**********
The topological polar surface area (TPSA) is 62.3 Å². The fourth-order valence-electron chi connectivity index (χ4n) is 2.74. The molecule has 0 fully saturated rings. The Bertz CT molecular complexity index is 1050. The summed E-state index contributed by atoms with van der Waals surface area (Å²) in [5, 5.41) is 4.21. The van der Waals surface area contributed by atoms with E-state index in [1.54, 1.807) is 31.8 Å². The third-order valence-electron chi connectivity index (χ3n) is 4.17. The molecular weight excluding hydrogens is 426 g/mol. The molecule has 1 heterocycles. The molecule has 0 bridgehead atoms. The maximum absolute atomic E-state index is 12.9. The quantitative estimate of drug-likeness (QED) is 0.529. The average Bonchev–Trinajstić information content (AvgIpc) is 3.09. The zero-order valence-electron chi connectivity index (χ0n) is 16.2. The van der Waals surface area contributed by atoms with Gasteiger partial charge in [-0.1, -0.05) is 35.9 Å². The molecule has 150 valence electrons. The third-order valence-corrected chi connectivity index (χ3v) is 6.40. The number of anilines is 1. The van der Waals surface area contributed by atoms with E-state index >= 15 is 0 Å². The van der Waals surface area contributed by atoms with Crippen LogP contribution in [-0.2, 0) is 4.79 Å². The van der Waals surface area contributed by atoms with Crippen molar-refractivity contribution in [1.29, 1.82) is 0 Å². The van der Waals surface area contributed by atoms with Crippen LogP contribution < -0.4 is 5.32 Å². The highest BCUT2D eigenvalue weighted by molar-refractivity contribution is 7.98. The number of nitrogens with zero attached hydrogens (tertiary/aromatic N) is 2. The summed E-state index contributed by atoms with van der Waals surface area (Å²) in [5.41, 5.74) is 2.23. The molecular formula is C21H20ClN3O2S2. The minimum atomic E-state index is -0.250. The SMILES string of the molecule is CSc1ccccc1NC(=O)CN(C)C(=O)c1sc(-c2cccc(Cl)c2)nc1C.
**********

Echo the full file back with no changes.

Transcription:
The topological polar surface area (TPSA) is 62.3 Å². The fourth-order valence-electron chi connectivity index (χ4n) is 2.74. The molecule has 0 fully saturated rings. The Bertz CT molecular complexity index is 1050. The summed E-state index contributed by atoms with van der Waals surface area (Å²) in [5, 5.41) is 4.21. The van der Waals surface area contributed by atoms with E-state index in [1.54, 1.807) is 31.8 Å². The third-order valence-electron chi connectivity index (χ3n) is 4.17. The molecular weight excluding hydrogens is 426 g/mol. The molecule has 1 heterocycles. The molecule has 0 bridgehead atoms. The maximum absolute atomic E-state index is 12.9. The quantitative estimate of drug-likeness (QED) is 0.529. The average Bonchev–Trinajstić information content (AvgIpc) is 3.09. The zero-order valence-electron chi connectivity index (χ0n) is 16.2. The van der Waals surface area contributed by atoms with Gasteiger partial charge in [-0.1, -0.05) is 35.9 Å². The molecule has 150 valence electrons. The third-order valence-corrected chi connectivity index (χ3v) is 6.40. The number of anilines is 1. The van der Waals surface area contributed by atoms with E-state index >= 15 is 0 Å². The van der Waals surface area contributed by atoms with Crippen LogP contribution in [-0.2, 0) is 4.79 Å². The van der Waals surface area contributed by atoms with Crippen molar-refractivity contribution in [1.29, 1.82) is 0 Å². The van der Waals surface area contributed by atoms with Crippen LogP contribution < -0.4 is 5.32 Å². The highest BCUT2D eigenvalue weighted by molar-refractivity contribution is 7.98. The number of nitrogens with zero attached hydrogens (tertiary/aromatic N) is 2. The summed E-state index contributed by atoms with van der Waals surface area (Å²) in [5.41, 5.74) is 2.23. The molecular formula is C21H20ClN3O2S2. The minimum atomic E-state index is -0.250. The SMILES string of the molecule is CSc1ccccc1NC(=O)CN(C)C(=O)c1sc(-c2cccc(Cl)c2)nc1C.